I was elected in 1983. Of a total of 100,000 houses in Bolton, 26, 000 were council houses. After 10 years of the right-to-buy policy, which has been successfully applied in most parts of the country, the number of council houses in Bolton has been reduced to 23,000, a reduction of a mere 3,000. Bearing in mind the average number of council house sales elsewhere in the country, it is clear that Bolton should have sold at least a further 2,500, which would have benefited the council to the tune of £25 million. The council could have used the money to repay its debts or for investment elsewhere. I do not know whether the hon. Member for Leeds, West (Mr. Battle) was the author of the Labour party's latest housing document, but it states that the private rented sector badly needs a boost. One sees that that is only too true when one compares the privately rented sector in this country with that in other countries.
Of the countries in the Organisation for Economic Co-operation and Development, we have the lowest proportion of housing in the privately rented sector. In fact, our privately rented sector is less than half the average of the OECD countries. Let us consider the position of some of our competitors : West Germany's privately rented sector is four times the size of ours ; and Switzerland, which has one of the highest standards of living, clearly has a much more successful housing policy than virtually any other country--its privately rented sector accounts for 56 per cent. of its housing ; the private owner-occupied sector is 30 per cent., thus leaving a mere 14 per cent. as socially rented housing.
In the United States, 30 per cent. of property is privately rented, only 5 per cent. is socially rented and 65 per cent. is owner-occupied. In Japan, the privately rented sector accounts for 23 per cent., the socially rented sector for 15 per cent. and the privately owned sector for 62 per cent. It is only in this country that the socially rented sector is more than twice the size of the privately rented sector. There is clearly a major imbalance.
Column 367The Housing Act 1988 was described by Mr. Philip Gibbs, the president of the North West Landlords Association, as a brilliant piece of legislation. I have no doubt that it has changed the climate in which we can develop the private rented sector. [Interruption.] I do not know what the hon. Member for Bradford, North (Mr. Rooney) is laughing about. Surveys of tenants' attitudes reveal that tenants are more satisfied in a privately rented house than in social housing because in the latter they are faced with complaints such as those mentioned by the ombudsman. I recommend the report to the hon. Gentleman.
The 1988 Act provided the foundation on which to build a larger privately rented sector. I should like existing legislation to be amended to enable council houses to be sold to private landlords. The Housing Act 1980 established secure tenancies which provided the model for the successful assured tenancies. Under the 1988 Act, a council house can be sold to a private landlord only if he is approved by the housing corporation. I see no need for such an approval.
Mr. Pike : The hon. Gentleman is speaking about the growth of the privately rented sector but does he accept that, as a large proportion of housing in that sector will also depend on housing benefit, it will also in effect be socially rented housing? Should he not therefore be very careful about the context in which he uses the term "socially rented"?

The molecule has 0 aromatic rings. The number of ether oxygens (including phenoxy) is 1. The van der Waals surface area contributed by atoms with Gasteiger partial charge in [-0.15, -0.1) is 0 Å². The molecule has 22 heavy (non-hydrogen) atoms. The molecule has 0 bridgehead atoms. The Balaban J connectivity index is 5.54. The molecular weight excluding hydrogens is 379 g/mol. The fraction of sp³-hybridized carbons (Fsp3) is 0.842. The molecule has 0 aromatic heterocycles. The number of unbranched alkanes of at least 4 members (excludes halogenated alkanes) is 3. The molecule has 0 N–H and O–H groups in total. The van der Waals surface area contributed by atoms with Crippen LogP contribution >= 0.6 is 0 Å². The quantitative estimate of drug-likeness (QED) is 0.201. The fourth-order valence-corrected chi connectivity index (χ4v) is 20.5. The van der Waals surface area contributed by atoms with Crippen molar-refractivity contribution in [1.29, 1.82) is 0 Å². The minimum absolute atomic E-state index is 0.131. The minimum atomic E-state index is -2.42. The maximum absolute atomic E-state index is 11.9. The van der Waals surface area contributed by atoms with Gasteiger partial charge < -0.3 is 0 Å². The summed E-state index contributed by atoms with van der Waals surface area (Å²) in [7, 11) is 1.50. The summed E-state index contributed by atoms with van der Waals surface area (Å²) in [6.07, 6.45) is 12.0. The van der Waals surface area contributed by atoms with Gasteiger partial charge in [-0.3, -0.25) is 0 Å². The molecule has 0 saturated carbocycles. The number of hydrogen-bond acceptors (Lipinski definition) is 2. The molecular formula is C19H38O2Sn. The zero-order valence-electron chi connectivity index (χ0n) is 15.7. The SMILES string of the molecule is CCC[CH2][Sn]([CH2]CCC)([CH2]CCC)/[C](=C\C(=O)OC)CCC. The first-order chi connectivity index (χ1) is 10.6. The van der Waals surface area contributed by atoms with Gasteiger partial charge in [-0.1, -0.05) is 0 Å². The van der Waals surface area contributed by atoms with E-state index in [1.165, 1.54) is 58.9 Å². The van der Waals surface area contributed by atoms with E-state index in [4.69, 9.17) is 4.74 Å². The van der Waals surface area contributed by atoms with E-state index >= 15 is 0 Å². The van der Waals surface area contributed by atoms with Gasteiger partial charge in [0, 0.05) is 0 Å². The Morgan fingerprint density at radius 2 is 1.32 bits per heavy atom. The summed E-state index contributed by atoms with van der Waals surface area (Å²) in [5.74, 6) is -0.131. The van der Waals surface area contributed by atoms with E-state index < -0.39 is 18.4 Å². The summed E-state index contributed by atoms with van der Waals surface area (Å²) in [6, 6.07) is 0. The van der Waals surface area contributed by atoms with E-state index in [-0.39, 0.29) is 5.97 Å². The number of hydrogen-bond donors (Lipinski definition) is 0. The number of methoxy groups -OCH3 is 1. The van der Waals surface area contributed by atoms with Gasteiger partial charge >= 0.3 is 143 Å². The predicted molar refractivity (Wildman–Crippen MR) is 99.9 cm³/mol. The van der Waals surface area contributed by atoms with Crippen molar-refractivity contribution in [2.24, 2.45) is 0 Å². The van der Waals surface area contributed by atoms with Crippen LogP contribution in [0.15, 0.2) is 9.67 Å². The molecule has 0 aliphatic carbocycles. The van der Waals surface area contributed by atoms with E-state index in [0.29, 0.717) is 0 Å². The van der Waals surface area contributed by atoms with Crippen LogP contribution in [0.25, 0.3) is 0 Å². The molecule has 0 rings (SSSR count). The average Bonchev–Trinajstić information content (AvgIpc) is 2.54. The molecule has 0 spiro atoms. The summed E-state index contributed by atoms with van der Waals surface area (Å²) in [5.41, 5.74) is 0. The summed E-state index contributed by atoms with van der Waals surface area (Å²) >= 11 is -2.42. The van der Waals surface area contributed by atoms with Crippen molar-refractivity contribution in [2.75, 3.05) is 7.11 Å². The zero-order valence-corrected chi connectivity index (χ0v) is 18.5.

I should like the legislation to be amended so that a council house can be sold to a private landlord and so that the tenant can have full choice about who that landlord should be without the landlord having to be approved by the housing corporation. If the tenant has chosen the landlord, what can be wrong with allowing him or her to go ahead? I should like an extension of the right-to-buy policy--one could call it right-to-buy round two--to allow a much larger sale of council houses.
My hon. Friend the Member for Plymouth, Sutton (Mr. Streeter) talked about the Institute of Housing for which he acts as parliamentary consultant. He mentioned the institute's interest in housing companies. I do not know whether I could go along with that, because I do not like such corporatist intervention in the housing market. I should prefer private landlords to take initiatives and make investments of their own accord rather than wholesale transfers.
The Institute of Housing has valued existing council housing stock at £40 billion or more. I think that that was a modest valuation but it shows the sort of sums that could be raised and which would go some way towards repaying the enormous debts of local authorities across the country. It could also provide a means for investment elsewhere.
If the Government are serious about promoting the private rented sector, I hope that they will extend the remit of the existing agencies--the priority estates project, or PEP, and the tenants participation advisory service, the TEPAS project--because both agencies do little or nothing to promote private rented housing. It is somewhere in their scope but I do not see it mentioned in any of the leaflets
Column 368that they have produced. The Government should give those agenices a better remit than they have at the moment or introduce a new agency to carry out that function more effectively and to issue a code of good practice for landlords and tenants. A certain amount has already been done, but I would like it to be done more openly.